PURPOSE OF GOD ANNEX | CONTRIBUTED OUTSIDE LEARNING: Hasayn Godley shows children in the Purpose of God Annex’s summer camp the basics of gardening.
PURPOSE OF GOD ANNEX | CONTRIBUTED
OUTSIDE LEARNING: Hasayn Godley shows children in the Purpose of God Annex’s summer camp the basics of gardening.

Archived Story

It’s a lucky thing

Published 7:53pm Saturday, February 8, 2014

 

Over the past little while, it seems as though everyone has been touched by budget cuts at the state level. While legislators in Raleigh are attempting to balance a budget that’s been out of whack for quite a while, some recipients have been hit harder than others.

Schools come to mind. North Carolina’s public school system has taken some direct blows in the past year. Compared to an inflation-adjusted 2008 budget, the public education budget for 2014 is $500 million less. Another $10 million will be siphoned out of public school funds to prop up a “pilot” school voucher program. A growing school population is at no point addressed financially. Essentially, the phrase “do more with less” has become the familiar, yet feeble, rally cry.

But there are many teachers and administrators in our school system who are doing more with less. They are seeking out ways to find more because more money equals more opportunities for students. There are those operating programs that augment what’s being taught in the classroom, offering help with schoolwork where no help may otherwise be found.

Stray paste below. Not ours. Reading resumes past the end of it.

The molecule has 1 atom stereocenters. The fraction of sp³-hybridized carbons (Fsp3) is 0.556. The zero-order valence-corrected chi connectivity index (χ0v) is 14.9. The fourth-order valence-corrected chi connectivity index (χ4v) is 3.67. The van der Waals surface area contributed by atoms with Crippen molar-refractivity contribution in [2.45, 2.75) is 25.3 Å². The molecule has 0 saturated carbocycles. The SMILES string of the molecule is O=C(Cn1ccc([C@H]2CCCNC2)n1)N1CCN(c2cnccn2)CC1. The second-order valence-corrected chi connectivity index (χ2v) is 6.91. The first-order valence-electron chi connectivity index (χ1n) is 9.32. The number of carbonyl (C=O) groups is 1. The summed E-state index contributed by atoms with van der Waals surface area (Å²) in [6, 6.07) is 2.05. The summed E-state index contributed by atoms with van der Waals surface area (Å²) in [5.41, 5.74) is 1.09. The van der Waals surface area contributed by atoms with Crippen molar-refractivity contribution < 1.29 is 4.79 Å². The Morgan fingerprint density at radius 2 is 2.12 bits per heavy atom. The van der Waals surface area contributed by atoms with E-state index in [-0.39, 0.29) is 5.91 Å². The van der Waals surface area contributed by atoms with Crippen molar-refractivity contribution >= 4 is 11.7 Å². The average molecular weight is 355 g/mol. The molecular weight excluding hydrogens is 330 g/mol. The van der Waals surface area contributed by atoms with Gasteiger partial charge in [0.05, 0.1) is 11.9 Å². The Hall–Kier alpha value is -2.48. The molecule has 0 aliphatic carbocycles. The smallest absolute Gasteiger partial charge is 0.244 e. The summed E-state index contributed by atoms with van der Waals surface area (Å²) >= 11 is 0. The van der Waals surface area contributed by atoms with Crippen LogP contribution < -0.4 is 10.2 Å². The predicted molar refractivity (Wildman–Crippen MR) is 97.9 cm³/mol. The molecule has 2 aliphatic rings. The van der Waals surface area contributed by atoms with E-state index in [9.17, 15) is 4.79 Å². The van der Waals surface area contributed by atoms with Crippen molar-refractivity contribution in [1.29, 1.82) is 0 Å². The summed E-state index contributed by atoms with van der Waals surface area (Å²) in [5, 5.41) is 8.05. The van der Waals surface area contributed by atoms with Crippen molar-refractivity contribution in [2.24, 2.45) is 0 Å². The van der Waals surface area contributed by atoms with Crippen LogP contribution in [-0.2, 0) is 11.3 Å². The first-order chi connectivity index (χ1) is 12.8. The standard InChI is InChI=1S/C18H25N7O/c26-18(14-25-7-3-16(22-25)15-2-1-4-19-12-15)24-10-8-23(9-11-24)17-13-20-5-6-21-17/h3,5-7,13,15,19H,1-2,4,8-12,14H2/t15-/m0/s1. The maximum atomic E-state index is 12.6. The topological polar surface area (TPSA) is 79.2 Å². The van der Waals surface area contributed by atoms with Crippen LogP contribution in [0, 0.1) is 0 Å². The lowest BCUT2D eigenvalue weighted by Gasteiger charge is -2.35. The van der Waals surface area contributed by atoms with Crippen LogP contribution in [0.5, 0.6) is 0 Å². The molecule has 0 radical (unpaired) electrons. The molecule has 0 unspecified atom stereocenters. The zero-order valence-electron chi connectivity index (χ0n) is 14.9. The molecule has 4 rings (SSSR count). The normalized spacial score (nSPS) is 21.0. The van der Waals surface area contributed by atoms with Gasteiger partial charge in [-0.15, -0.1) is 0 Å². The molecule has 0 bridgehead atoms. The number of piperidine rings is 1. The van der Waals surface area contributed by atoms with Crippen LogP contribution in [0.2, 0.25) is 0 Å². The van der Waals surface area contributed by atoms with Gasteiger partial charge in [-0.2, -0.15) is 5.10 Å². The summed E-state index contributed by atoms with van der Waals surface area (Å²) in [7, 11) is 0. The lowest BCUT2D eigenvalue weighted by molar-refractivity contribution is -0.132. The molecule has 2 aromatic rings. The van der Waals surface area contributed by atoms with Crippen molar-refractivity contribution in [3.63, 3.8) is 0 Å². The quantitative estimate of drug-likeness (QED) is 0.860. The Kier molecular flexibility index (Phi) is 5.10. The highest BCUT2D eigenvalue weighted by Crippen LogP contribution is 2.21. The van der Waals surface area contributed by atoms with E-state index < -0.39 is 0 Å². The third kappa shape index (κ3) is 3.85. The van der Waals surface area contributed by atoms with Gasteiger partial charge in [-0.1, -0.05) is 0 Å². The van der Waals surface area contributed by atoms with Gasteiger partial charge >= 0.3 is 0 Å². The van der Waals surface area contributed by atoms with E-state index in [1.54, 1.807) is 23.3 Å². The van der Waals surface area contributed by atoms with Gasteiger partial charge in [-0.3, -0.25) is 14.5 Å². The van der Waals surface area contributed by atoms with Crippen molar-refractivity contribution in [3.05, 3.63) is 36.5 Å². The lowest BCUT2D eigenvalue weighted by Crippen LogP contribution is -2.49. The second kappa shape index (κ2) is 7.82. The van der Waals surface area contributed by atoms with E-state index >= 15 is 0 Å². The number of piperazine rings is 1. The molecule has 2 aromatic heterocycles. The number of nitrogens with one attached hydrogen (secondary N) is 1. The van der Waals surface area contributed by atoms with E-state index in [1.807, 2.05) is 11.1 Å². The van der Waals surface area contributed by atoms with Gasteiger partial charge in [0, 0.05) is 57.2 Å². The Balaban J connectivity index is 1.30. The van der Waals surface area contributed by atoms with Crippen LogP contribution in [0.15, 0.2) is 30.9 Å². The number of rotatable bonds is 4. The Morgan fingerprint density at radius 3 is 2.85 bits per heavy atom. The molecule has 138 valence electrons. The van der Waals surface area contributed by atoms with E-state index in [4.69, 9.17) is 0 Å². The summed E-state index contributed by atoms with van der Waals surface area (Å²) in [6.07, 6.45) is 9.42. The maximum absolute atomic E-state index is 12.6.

Our teachers apply for grants to expand educational opportunities their students may not have otherwise had. Sometimes that money is used to stock classrooms. The Boys & Girls Club of Beaufort County offers tutoring to the children in its care. The Police Activities League has launched a program for area children that focuses on science, technology, engineering and mathematics. The Beaufort County Arts Council uses funds to put more arts and performances in the schools. The Beaufort County Concert Association provides student outreach programs with the performers they bring to town.

Those organizations named are just a drop in the bucket of the number of sources that continuously contribute to the educational opportunities for all students in Beaufort County.

The N.C. General Assembly only sees the numbers. But around here, the numbers don’t measure up to the faces of schoolchildren. It’s a lucky thing we have so many people, and organizations, in Beaufort County who are willing to step in and find answers, and funding, our state refuses to give.

 

 

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